• The IRS’s Offshore Voluntary Disclosure programs and their failure to distinguish adequately between “bad actors” and “benign actors.” The IRS has sought to increase enforcement of Foreign Bank and Financial Accounts (FBAR) reporting requirements in recent years and has offered a series of voluntary disclosure programs designed to settle with taxpayers who had failed to file required FBAR forms. However, the report says, the programs generally applied a “one-size-fits-all” approach that required the payment of significant penalties and did not distinguish between “bad actors” and “benign actors.” By generally requiring taxpayers who make voluntary disclosures to “opt out” of the disclosure program and submit to comprehensive audits in order to avoid draconian penalties, the report argues that the program has caused excessive burden and fear for taxpayers who had reasonable cause for not filing FBAR forms or whose failure to file was inadvertent.
Research Study on Factors Influencing Voluntary Tax Compliance by Small Businesses. Volume 2 of the report contains six research studies, including preliminary results of a survey of sole proprietors that TAS commissioned to better understand factors that may affect income tax reporting compliance.
The Advocate’s office undertook the study because the IRS has estimated that only 43 percent of sole proprietor income is reported on tax returns, representing the largest portion of the tax gap (i.e., tax that is owed but is not timely and voluntarily paid). Developing a more complete picture of the attitudes of this category of taxpayers therefore could assist the IRS in improving tax compliance. Based on IRS computer scoring of the likely compliance level of tax returns, the Advocate’s office selected a sample of the most compliant and the least compliant returns and commissioned an anonymous survey of certain groups of these taxpayers to determine attitudinal and other differences. Among the preliminary findings:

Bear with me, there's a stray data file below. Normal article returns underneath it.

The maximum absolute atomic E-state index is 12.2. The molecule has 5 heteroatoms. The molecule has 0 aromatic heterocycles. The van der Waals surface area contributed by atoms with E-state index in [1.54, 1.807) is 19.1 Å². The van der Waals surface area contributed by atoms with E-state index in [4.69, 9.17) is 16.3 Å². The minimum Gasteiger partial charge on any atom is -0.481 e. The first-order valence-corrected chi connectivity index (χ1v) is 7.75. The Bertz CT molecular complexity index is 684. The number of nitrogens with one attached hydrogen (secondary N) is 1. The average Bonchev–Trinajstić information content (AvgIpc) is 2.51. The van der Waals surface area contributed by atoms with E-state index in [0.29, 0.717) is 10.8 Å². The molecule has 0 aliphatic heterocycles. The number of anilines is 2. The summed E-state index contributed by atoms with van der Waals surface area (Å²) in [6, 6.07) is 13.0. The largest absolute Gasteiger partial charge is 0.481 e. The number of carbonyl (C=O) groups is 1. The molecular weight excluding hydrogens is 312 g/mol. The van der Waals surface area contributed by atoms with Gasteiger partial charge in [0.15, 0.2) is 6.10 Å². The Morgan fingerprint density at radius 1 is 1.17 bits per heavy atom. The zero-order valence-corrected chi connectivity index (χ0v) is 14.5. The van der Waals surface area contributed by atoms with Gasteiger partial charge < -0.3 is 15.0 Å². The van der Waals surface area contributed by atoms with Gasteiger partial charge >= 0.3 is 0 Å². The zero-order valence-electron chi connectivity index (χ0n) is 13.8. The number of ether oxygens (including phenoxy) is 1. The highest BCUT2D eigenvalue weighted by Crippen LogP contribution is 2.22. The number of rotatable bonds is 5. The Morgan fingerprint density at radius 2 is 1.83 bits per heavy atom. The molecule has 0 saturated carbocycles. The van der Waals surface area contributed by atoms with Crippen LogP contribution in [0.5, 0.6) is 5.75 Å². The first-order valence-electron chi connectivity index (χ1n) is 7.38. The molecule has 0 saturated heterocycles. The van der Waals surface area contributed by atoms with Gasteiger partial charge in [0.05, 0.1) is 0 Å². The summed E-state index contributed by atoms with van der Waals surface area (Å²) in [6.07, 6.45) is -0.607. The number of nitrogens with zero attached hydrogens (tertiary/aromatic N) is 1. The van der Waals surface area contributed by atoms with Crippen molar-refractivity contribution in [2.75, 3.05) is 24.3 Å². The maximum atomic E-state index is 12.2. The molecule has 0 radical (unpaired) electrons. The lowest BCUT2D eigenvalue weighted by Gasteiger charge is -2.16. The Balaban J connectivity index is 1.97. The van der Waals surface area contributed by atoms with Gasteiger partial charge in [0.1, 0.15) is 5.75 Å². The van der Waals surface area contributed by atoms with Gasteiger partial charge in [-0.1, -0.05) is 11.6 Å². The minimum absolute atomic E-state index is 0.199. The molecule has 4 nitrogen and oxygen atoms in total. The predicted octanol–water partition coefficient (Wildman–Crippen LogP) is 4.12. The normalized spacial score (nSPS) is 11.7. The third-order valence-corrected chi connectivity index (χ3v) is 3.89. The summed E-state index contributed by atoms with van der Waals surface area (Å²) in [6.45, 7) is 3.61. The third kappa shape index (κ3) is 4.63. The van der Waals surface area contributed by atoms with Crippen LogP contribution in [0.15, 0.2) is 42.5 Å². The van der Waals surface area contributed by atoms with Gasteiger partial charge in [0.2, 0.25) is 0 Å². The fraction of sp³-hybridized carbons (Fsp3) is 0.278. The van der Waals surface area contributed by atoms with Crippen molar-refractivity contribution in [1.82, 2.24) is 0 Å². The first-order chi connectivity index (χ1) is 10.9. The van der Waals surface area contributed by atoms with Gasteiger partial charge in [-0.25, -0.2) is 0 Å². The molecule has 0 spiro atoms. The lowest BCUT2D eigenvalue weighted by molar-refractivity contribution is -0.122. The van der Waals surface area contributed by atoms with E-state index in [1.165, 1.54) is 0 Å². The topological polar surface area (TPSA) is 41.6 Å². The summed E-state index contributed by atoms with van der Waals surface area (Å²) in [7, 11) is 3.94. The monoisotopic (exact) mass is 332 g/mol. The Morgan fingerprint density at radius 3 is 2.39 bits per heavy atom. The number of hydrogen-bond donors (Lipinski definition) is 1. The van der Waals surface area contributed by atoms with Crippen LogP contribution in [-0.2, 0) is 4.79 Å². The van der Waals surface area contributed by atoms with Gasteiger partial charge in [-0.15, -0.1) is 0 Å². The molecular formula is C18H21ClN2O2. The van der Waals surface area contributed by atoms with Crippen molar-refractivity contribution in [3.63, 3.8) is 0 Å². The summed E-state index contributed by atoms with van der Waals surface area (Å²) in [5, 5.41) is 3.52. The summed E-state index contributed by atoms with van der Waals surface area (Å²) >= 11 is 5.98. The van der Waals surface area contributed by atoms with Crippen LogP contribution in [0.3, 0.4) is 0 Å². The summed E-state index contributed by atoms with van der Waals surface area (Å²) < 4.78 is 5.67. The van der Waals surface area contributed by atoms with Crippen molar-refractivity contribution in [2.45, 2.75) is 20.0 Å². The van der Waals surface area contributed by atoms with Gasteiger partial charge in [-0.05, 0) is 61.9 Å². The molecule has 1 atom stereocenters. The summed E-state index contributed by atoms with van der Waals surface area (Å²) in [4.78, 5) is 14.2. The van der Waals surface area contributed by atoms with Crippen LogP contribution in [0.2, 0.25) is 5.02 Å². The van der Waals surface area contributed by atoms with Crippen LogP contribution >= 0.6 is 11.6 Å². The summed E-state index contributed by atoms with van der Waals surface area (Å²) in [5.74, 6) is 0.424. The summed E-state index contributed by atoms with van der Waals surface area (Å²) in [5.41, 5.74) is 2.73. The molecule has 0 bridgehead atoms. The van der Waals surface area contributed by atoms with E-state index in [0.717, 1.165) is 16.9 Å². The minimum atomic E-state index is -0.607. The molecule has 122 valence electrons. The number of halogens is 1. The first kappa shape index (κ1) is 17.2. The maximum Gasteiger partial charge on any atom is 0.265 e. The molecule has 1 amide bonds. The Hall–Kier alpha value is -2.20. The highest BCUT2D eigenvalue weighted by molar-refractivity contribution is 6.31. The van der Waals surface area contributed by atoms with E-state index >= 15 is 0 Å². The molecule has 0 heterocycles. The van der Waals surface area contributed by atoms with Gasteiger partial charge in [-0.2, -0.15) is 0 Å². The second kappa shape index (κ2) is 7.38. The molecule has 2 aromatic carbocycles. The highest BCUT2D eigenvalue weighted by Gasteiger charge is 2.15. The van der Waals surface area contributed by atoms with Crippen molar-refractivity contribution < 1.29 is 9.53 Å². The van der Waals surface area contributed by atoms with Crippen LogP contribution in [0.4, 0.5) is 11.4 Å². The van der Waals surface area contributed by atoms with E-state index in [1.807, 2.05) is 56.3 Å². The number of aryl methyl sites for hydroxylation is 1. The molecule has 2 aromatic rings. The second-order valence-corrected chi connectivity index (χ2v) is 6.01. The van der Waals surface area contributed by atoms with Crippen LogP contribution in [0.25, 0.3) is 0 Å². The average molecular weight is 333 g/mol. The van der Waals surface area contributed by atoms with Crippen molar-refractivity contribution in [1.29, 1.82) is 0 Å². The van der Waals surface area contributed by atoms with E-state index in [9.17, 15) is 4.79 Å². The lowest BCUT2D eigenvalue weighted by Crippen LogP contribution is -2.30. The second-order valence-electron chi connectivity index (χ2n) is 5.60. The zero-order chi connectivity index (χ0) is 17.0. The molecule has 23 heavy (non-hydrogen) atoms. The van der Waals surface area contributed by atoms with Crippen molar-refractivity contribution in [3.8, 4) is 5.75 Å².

• Respondents in the high-compliance group expressed more trust in government and the IRS.
• Respondents from low-compliance communities were suspicious of the tax system and its fairness.
• Respondents in the high-compliance group were more likely to use return preparers.
• Taxpayers in the low-compliance groups expressed less trust in tax preparers and were less likely to use them or follow their advice.
• Low-compliance taxpayers tended to be clustered in certain communities.